Alkaloids – Classification and Properties | Biology Ideas

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Introduction about Alkaloids

  • Alkaloids comprise of a chemically diverse group of natural compounds with pharmaceutical importance.
  • The term alkaloid is derived from the word “alkali-like”.
  • The knowledge of alkaloids and their biological activities dates back to the start of civilization.
  • Alkaloids are present in 20% of the plant species.
  • The first alkaloid to be identified was morphine from the Opium Poppy by Serturner in 1806.
  • Since then nearly 20000 different alkaloids have been isolated mostly from plants.
  • Alkaloids are secondary metabolites.
  • They are nitrogen-containing organic substances that are basic (alkaline) in nature and are generally synthesized from amino acid precursors and possess pharmaceutical properties.
  • They have potent physiological effects on mammalian systems as well as other organisms.

Read Also: Plant Resources of Alkaloids | Biology Ideas | Serial wise

 

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Classification of alkaloids 

The chemical classification of alkaloids is based on the type of ring structure.

1. The True alkaloids are toxic in nature, contain nitrogen in a heterocyclic ring, which is derived from the amino acid precursor, are basic or alkaline, and occur as salts of organic acids in plants. Most true alkaloids are derived from amino acids such as phenylalanine, tyrosine, tryptophan, ornithine, and lysine e.g. Morphine, Atropine.

2. The proto-alkaloids or amino alkaloids are simple amines in which nitrogen is not present in a heterocyclic ring. They are alkaline and derived from amino acids e.g. Colchicine, Ephedrine.

3. The pseudo-alkaloids include steroidal and terpenoid alkaloids and purines. They are not derived from amino acids and don’t possess the properties of alkaloids but give standard qualitative tests of alkaloids e.g. Caffeine, Theobromine.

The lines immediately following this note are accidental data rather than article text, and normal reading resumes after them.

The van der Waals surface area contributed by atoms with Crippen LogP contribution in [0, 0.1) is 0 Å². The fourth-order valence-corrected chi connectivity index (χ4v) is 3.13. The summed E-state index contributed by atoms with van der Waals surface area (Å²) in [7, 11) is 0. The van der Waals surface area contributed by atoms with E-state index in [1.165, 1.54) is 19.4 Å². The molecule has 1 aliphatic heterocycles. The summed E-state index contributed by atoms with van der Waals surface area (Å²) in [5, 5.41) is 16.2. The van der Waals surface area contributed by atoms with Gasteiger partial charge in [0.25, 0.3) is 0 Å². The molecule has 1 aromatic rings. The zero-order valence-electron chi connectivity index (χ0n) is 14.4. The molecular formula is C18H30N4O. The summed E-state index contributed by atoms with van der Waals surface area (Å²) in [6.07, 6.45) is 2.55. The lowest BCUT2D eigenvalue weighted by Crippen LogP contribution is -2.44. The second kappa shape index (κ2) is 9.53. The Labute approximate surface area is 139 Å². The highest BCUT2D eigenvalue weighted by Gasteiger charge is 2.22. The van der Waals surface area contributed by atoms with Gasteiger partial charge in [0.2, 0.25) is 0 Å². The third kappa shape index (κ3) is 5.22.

Read More on Wikipedia…

 

Properties of Alkaloids 

1. Most of the alkaloids are colorless, crystalline solids. However, some alkaloids are volatile, colorless liquids eg. Nicotine, Coniine. Some alkaloids are colored, like berberine (yellow) and sanguinarine (orange).

2. Most of the alkaloids dissolve poorly in water but are readily soluble in organic solvents like chloroform, diethyl ether, etc. Some of the pseudoalkaloids and proto alkaloids show higher solubility in water. Colchicine is soluble in alkaline water, acid, or water. Caffeine is freely soluble in water.

3. Alkaloids are chemically alkaline (basic in reaction) due to the presence of lone pair of electrons on nitrogen. As they are alkaline, they form salts with acids.

Read Also: Carbohydrates | Biology Ideas | Types and Uses

 

Role of alkaloids in plants 

The alkaloids are poisonous in nature, but when used in small quantities they exert a physiological effect on humans and animals so are pharmaceutically important. The possible role of alkaloids in plants are-

1. Defence – Alkaloids serve as defensive agents and protect plants from grazing animals, herbivores, and insects.

2. Reserve Substance – Alkaloids serve as reserve substances capable of supplying nitrogen to the plant.

3. End product of detoxification – It is possible that alkaloids are the end product of the detoxification mechanism in plants thereby keeping a check on the formation of harmful substances within the plant.

 

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